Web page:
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Ali Reza Talaei and Ali Imani

In order to select the best pollinizer for late-flowering varieties of Azar (A.H.50), Shokoufeh (AH.3) Sahand (L-62), and Feragues, a range of studies were carried out at Azar-Shahr Horticultural Research Station (Tabriz, Iran) and actions undertaken for introduction of the best pollinizers for these varieties under both laboratory and orchard conditions by a Dactroil Statistical Plan with a completely random base plan. Seven types of pollens from Shokoufes (AH.3), Azar (A.H.50), Sahand (L-62), Ferragnos (Fer), Neplus Ultra (N.P.U.), None Paril (N.P.), and Harir (A.H.25) were selected and the pollen prepared. Pollen was collected from the experimental grounds. Hand-pollination was repeated in three stages for 3 days. Honeybees and other insects were controlled before and after artificial pollination to not interfere with the experiment. Percent fruiting was recorded twice 1 month after pollination (1 June) and again 1 July and analyzed statistically. Average fruiting for female flowers (pollen receivers) was from 0% to 47%. Thus, all varieties could not produce fruit (control). Average fruiting from other pollens with different ratios were significant from 1% to 5%. The almond varieties Azar, Shokoufeh, Sahand, and Ferragnos are self-incompatible and there is no need to emasculate pollen in pollination programs. However, Azar and Harir are incompatible with each other. Pollination efficiency of late-flowering almond varieties depends on the pollinizers and the compatibility with the cultivars, provided that pollination is carried out only by insects, particularly honeybees. The effect of wind on pollination in our almond orchards appeared to be insignificant.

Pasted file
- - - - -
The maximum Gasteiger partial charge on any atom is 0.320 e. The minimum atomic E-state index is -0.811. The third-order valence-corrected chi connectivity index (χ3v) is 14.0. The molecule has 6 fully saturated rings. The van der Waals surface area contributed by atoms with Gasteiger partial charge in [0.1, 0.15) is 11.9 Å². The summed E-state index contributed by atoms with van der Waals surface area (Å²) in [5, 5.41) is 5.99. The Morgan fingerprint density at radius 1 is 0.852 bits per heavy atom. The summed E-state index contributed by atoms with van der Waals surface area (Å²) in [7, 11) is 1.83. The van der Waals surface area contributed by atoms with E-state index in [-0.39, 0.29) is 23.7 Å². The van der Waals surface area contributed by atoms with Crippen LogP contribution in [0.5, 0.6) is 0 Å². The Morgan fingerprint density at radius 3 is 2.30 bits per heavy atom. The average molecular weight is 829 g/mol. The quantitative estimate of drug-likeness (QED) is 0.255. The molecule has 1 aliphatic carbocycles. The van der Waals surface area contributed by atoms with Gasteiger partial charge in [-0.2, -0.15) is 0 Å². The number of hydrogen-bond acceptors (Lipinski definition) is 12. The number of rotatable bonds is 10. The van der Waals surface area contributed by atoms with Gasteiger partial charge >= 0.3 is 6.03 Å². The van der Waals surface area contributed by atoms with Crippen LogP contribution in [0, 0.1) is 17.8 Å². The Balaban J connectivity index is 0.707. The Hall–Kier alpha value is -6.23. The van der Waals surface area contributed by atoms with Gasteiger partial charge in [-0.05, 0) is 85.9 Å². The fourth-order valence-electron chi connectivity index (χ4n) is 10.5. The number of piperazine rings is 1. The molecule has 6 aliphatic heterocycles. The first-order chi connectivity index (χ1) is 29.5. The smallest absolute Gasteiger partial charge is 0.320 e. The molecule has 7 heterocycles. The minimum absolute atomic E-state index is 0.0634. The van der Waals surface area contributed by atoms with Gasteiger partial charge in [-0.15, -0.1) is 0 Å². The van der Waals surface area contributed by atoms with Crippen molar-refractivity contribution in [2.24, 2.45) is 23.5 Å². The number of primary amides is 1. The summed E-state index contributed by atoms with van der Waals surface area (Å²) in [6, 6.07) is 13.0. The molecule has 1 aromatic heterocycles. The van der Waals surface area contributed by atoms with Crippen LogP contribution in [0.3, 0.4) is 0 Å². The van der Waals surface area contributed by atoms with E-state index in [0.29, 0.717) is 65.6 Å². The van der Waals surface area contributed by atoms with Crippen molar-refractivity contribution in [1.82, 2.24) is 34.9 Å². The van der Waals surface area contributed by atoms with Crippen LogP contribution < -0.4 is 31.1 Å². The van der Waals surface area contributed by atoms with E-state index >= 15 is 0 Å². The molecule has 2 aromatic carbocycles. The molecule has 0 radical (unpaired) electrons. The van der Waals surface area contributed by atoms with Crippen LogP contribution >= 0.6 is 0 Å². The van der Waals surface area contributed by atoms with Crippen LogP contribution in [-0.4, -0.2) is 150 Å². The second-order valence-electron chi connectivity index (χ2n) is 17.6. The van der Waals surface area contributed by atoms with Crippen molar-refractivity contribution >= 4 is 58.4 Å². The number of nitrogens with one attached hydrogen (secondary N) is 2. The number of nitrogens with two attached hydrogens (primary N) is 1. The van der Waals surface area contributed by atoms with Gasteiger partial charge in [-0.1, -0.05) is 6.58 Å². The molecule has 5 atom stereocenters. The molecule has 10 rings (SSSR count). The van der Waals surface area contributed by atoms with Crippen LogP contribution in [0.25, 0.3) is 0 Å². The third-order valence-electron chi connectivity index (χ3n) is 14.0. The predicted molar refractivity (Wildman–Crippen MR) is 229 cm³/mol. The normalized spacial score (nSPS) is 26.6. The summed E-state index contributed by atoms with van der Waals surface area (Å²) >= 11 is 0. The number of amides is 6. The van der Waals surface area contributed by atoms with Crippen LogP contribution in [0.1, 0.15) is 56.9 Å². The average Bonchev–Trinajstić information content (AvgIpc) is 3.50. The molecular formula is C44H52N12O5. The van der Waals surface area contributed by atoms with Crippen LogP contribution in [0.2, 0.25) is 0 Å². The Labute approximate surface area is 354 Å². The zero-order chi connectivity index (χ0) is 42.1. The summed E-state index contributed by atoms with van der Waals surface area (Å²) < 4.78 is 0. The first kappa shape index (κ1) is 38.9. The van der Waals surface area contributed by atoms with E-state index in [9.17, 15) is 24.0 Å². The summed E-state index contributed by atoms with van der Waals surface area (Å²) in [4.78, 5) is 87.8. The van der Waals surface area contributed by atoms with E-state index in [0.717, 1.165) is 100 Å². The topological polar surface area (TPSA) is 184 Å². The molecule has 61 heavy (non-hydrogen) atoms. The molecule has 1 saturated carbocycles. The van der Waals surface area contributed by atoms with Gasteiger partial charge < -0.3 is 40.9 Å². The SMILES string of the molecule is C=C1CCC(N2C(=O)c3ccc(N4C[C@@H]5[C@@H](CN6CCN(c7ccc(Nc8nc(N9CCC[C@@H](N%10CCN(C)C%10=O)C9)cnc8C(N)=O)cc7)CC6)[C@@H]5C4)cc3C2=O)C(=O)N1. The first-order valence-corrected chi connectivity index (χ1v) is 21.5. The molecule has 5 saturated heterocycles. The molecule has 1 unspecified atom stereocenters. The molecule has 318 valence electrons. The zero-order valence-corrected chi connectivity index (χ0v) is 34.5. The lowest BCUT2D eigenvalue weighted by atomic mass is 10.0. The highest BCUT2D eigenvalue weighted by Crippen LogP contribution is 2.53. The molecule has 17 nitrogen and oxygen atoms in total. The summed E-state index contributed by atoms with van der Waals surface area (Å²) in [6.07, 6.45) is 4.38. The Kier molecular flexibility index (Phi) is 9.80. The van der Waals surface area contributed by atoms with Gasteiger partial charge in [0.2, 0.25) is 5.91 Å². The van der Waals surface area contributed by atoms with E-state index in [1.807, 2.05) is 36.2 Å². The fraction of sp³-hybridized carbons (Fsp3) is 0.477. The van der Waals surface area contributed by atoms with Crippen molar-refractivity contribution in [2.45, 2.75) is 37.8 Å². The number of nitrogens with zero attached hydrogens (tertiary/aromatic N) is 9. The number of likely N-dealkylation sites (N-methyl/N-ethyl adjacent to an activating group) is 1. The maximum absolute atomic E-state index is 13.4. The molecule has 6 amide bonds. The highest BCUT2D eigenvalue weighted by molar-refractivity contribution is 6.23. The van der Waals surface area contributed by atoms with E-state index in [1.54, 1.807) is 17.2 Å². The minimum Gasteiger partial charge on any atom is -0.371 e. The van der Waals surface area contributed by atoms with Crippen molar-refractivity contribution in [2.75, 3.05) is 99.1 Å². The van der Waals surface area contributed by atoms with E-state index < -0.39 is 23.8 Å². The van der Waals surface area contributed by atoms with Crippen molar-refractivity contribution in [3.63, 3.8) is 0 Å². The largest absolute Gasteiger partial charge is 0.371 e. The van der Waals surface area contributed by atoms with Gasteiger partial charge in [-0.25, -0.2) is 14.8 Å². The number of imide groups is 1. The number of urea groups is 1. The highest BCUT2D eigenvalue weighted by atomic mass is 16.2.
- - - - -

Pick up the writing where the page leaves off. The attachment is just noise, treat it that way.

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J. Mitchell McGrath and Carlos F. Quiros

Morphology and fertility were characterized for 22 intersubspecies hybrids within B. campestris L. Nine subspecies, representing crop types from different geographical areas, were used as pollen donors on three different seed parents. Stability of scored morphological characters was divided into four classes based on their appearance in F1 hybrids; i) constant (present in all hybrids when the character was present in one of the parents, e.g., enlarged hypocotyl, divided leaf), ii) variable (present in some hybrids when the character was present in parent types, e.g., petiole color, pubescence), iii) novel (appearing in hybrids but not present in parents, e.g., anther tip spot, self-compatibility), and iv) reciprocal differences. Constant characters are assumed to have a strong genetic component, variable characters may result from heterozygosity in parents, an allelic series, or polygenic inheritance, and novel characters may arise through mutation or altered gene or physiological interactions. Reciprocal crosses revealed morphological components controlled by the maternal parent, and were most striking in pak-choi (ssp. chinensis) by turnip [ssp. rapifera (Metzg.) Sinsk.] hybrids. Pollen and seed fertility of hybrids was generally reduced when Indian oilseeds [ssp. dichomata (Roxb.) Olsson; ssp. trilecularis (Roxb.) Olsson] were used as parents. Inheritance of the enlarged hypocotyl character was tested in one F2 population. Segregation of the enlarged hypocotyl trait was consistent with a hypothesis of a dominant Mendelian locus. Various novel characters appeared in this F2 population that were not evident in the parents of the hybrid, some of which also showed Mendelian segregation. Genetic differentiation of nuclear or plastid genomes may account for these observations.